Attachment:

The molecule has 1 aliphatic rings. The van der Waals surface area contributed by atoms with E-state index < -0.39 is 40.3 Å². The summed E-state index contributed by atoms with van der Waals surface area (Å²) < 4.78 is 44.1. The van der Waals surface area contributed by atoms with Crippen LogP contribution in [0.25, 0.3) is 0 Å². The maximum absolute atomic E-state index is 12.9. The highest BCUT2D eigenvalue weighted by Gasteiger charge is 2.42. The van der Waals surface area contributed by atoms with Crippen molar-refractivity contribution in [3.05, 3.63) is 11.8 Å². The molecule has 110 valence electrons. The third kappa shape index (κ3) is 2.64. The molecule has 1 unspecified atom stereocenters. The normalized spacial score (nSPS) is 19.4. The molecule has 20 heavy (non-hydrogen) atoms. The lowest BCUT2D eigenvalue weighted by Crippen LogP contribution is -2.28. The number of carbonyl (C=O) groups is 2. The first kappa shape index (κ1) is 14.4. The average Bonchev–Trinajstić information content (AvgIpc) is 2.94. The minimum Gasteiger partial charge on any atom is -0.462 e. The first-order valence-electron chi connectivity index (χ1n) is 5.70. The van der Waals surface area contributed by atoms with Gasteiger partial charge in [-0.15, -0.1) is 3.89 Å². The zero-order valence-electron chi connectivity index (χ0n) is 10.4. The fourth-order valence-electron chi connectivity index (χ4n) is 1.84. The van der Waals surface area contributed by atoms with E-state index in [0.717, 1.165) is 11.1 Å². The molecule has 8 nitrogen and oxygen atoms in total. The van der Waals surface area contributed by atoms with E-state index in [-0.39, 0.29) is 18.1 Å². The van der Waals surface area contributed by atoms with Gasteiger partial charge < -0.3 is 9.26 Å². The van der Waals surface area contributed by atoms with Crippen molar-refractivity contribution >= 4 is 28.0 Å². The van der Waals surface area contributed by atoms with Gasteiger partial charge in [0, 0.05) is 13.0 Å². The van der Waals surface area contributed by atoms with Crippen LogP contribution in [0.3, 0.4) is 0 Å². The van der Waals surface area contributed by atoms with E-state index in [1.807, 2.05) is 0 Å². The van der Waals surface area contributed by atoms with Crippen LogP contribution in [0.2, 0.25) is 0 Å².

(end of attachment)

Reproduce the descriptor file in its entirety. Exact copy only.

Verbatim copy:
The molecule has 1 aliphatic rings. The van der Waals surface area contributed by atoms with E-state index < -0.39 is 40.3 Å². The summed E-state index contributed by atoms with van der Waals surface area (Å²) < 4.78 is 44.1. The van der Waals surface area contributed by atoms with Crippen LogP contribution in [0.25, 0.3) is 0 Å². The maximum absolute atomic E-state index is 12.9. The highest BCUT2D eigenvalue weighted by Gasteiger charge is 2.42. The van der Waals surface area contributed by atoms with Crippen molar-refractivity contribution in [3.05, 3.63) is 11.8 Å². The molecule has 110 valence electrons. The third kappa shape index (κ3) is 2.64. The molecule has 1 unspecified atom stereocenters. The normalized spacial score (nSPS) is 19.4. The molecule has 20 heavy (non-hydrogen) atoms. The lowest BCUT2D eigenvalue weighted by Crippen LogP contribution is -2.28. The number of carbonyl (C=O) groups is 2. The first kappa shape index (κ1) is 14.4. The average Bonchev–Trinajstić information content (AvgIpc) is 2.94. The minimum Gasteiger partial charge on any atom is -0.462 e. The first-order valence-electron chi connectivity index (χ1n) is 5.70. The van der Waals surface area contributed by atoms with Gasteiger partial charge in [-0.15, -0.1) is 3.89 Å². The zero-order valence-electron chi connectivity index (χ0n) is 10.4. The fourth-order valence-electron chi connectivity index (χ4n) is 1.84. The van der Waals surface area contributed by atoms with E-state index in [0.717, 1.165) is 11.1 Å². The molecule has 8 nitrogen and oxygen atoms in total. The van der Waals surface area contributed by atoms with E-state index in [-0.39, 0.29) is 18.1 Å². The van der Waals surface area contributed by atoms with Gasteiger partial charge < -0.3 is 9.26 Å². The van der Waals surface area contributed by atoms with Crippen molar-refractivity contribution >= 4 is 28.0 Å². The van der Waals surface area contributed by atoms with Gasteiger partial charge in [0, 0.05) is 13.0 Å². The van der Waals surface area contributed by atoms with Crippen LogP contribution in [0.3, 0.4) is 0 Å². The van der Waals surface area contributed by atoms with E-state index in [1.807, 2.05) is 0 Å². The van der Waals surface area contributed by atoms with Crippen LogP contribution in [0.2, 0.25) is 0 Å².